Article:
One of the minuses I find with physical books is how much space it takes, depending on the size of the book. There are a herd of different height, width and thickness of a book that it occupies spaces very fast. If you're reading a series, yes, it looks awesome as a set when organized as such, but it becomes a hassle especially as you build your personal library (maybe not now, but when re-locating to another residence, for example). Another catch with physical books is when buying used. All due respect to those selling books online and being as descriptive as possible with its conditions, but some books I've purchased in the past have had so much highlighting and markings that it became unreadable to me. Some printings of the books are also either very faint, or are susceptible to damage (i.e. torn pages, spilled liquid). Mass market paperback books are subject to this subtle destruction. As much as I love reading a classic nonfiction title in mass market paperback, the moment I crack open the book wide enough for me to read the sentences left to right, I know the creases and bends I just made are irreversible. That doesn't mean that after reading it, I plan to return/resell it. As someone who did a moderate amount of video game collecting back in 2009, I like to keep my belongings in pristine condition. I enjoy what I read and what I own, but I don't want to make it look like I played football with it. Speaking of conditions, often times books don't open or bend properly due to humidity. There's nothing worse than reading, then having to turn the pages slower because of the weather (at risk of tearing the page). It's not a big deal to some, since I don't turn the pages that fast, but I'd like to keep a bit of a rhythm and flow when I'm reading something, even though it's that big of a minus. Nevertheless, it must be said. How can I also forget, one of the minuses being price. Okay, I get it, yes, save the trees. I'm not sure if it's a particular title, series or limited copies, but the prices of physical books varies from a few cents to an ungodly amount. Collector's books, such a first editions or autographed copies, remain high in price especially if the original version was unabridged. In general, physical books can get pricey, or add up in price, so fast it's scary. High prices on books are nothing new, but to my fellow bookworms, it's discomforting being reminded about it.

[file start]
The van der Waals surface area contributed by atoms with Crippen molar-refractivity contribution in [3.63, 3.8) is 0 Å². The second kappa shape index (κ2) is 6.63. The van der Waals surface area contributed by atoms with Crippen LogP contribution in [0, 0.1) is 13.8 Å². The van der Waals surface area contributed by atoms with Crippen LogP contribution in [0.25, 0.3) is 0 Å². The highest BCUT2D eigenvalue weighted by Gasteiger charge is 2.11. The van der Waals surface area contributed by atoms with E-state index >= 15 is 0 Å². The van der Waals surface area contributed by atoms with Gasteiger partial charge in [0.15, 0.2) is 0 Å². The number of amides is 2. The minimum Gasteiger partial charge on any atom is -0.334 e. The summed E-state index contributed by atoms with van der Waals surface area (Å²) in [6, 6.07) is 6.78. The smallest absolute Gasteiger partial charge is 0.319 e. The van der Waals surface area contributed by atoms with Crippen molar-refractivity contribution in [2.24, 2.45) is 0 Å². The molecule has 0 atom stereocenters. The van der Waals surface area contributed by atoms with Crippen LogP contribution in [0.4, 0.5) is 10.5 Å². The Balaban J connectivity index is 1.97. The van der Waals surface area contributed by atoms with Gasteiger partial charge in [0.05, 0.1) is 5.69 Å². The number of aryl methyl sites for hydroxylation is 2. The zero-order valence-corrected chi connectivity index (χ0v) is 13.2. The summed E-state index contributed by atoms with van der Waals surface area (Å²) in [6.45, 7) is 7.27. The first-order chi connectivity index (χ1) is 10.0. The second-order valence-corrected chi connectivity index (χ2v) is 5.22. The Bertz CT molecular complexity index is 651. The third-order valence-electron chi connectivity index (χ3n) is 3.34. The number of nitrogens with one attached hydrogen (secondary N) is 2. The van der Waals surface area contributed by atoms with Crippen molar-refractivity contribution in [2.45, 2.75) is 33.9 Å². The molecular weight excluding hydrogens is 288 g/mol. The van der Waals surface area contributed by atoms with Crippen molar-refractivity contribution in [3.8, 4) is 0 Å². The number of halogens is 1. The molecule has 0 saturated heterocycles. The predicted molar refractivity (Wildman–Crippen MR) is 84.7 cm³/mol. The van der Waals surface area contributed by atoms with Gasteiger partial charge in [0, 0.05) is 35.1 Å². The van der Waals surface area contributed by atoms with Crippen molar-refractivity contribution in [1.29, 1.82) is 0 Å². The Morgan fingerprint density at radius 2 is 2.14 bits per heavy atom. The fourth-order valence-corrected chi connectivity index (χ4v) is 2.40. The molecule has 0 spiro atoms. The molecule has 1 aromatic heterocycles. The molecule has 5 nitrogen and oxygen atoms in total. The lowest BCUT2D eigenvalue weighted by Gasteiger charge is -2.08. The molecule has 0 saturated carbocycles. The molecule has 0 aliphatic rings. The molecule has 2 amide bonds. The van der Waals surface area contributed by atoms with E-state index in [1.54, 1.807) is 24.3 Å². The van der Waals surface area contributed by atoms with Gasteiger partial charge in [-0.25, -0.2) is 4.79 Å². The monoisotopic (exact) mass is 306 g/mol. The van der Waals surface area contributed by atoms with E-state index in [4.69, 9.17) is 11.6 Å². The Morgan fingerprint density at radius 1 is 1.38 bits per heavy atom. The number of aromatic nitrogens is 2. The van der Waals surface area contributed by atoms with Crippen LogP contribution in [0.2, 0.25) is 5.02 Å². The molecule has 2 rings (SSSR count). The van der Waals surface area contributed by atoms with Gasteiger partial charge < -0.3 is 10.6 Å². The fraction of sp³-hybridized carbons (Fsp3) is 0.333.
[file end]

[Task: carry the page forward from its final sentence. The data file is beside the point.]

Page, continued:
Now, we'll chime in on our take with digital books.
Digital Books: Pluses and Minuses
This article was published in 2021, and we're in the digital era already (will soon approach the virtual and artificially intelligent era). Nothing like getting with the times than reading a book on your cell phone, e-reader, and/or tablet. While, yes, you can technically read on a computer, using a third-party software to load the book(s), digital books are ready at your convenience. The look may seem like you're checking your phone or your tablet, but no one needs to know what it is you're checking or watching. Convenience is key, especially if you're someone on the go where carrying a physical book adds more weight to your hustle and bustle. If you're the type to take public transit and waiting until your next stop, the ease of use reading digitally is at your fingertips. Another plus is being able to read when it's dark. Many people love to read when their day has finished, and look to cozy up to a good book. No need for extra lighting as the bright LED on your mobile device is sufficient enough for you to read with the lights off. Also, depending on where you purchase your books, you're able to easily alphabetize and organize books to your liking. If there's a book you're finished reading, you can delete it off your list/device, or "return" it, and not worry about late fees or physical condition(s). For those who love highlighting will find digital books to be a treat, as you can choose any highlighting color you like without making a mess or marking the wrong snippet. Certain ebook software also come with how much percentage you have read in each chapter, also the entire book, and how much you've read thus far. Whenever you're done reading, the software automatically loads you to the page you left off without needing to bookmark (for the most part, as it depends what digital reader you're using). Without the worry of lugging around a big, bulky book makes this option a handy one, and if you're one of those who listens to music while reading, often times you can load your music player on your device while reading. It's all in one! Oh, and for those who are the environmentally friendly type, recommending going digital with books makes a lot of sense. As you know, trees have become crucial and essential, due to the rapid industrial growth around the world, killing off the natural resources that the planet needs to freshen our living environments, such as clean air. For those who write books will be able to find resources that are easy to partake when (self-)publishing. If you, or someone you know, has some reading or learning disability, ebook software [usually] comes with audio interpretation/dictation to help the reader consume through audio. Those who enjoy foreign books, or are fluent in another language, can fully translate an entire book without importing and paying high prices, especially if it's a title that's hard to find. Lastly, costs for digital books are as reasonable as you can get, as some are totally free!